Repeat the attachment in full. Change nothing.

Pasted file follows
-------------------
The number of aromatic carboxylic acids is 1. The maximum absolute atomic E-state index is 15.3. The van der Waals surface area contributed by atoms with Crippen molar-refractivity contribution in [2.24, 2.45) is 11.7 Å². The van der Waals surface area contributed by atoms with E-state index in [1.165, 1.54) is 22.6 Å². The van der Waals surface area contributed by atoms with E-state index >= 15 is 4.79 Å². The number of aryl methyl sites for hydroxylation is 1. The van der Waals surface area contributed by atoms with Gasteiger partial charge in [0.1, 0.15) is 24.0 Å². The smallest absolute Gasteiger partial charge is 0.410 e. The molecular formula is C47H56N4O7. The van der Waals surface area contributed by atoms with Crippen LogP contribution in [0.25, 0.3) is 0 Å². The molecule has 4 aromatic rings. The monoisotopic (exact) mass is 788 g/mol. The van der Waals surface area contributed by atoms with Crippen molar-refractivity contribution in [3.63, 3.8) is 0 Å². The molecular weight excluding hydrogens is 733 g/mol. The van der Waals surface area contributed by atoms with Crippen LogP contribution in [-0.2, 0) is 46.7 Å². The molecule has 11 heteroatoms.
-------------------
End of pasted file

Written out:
The number of aromatic carboxylic acids is 1. The maximum absolute atomic E-state index is 15.3. The van der Waals surface area contributed by atoms with Crippen molar-refractivity contribution in [2.24, 2.45) is 11.7 Å². The van der Waals surface area contributed by atoms with E-state index in [1.165, 1.54) is 22.6 Å². The van der Waals surface area contributed by atoms with E-state index >= 15 is 4.79 Å². The number of aryl methyl sites for hydroxylation is 1. The van der Waals surface area contributed by atoms with Gasteiger partial charge in [0.1, 0.15) is 24.0 Å². The smallest absolute Gasteiger partial charge is 0.410 e. The molecular formula is C47H56N4O7. The van der Waals surface area contributed by atoms with Crippen LogP contribution in [0.25, 0.3) is 0 Å². The molecule has 4 aromatic rings. The monoisotopic (exact) mass is 788 g/mol. The van der Waals surface area contributed by atoms with Crippen molar-refractivity contribution in [3.63, 3.8) is 0 Å². The molecular weight excluding hydrogens is 733 g/mol. The van der Waals surface area contributed by atoms with Crippen LogP contribution in [-0.2, 0) is 46.7 Å². The molecule has 11 heteroatoms.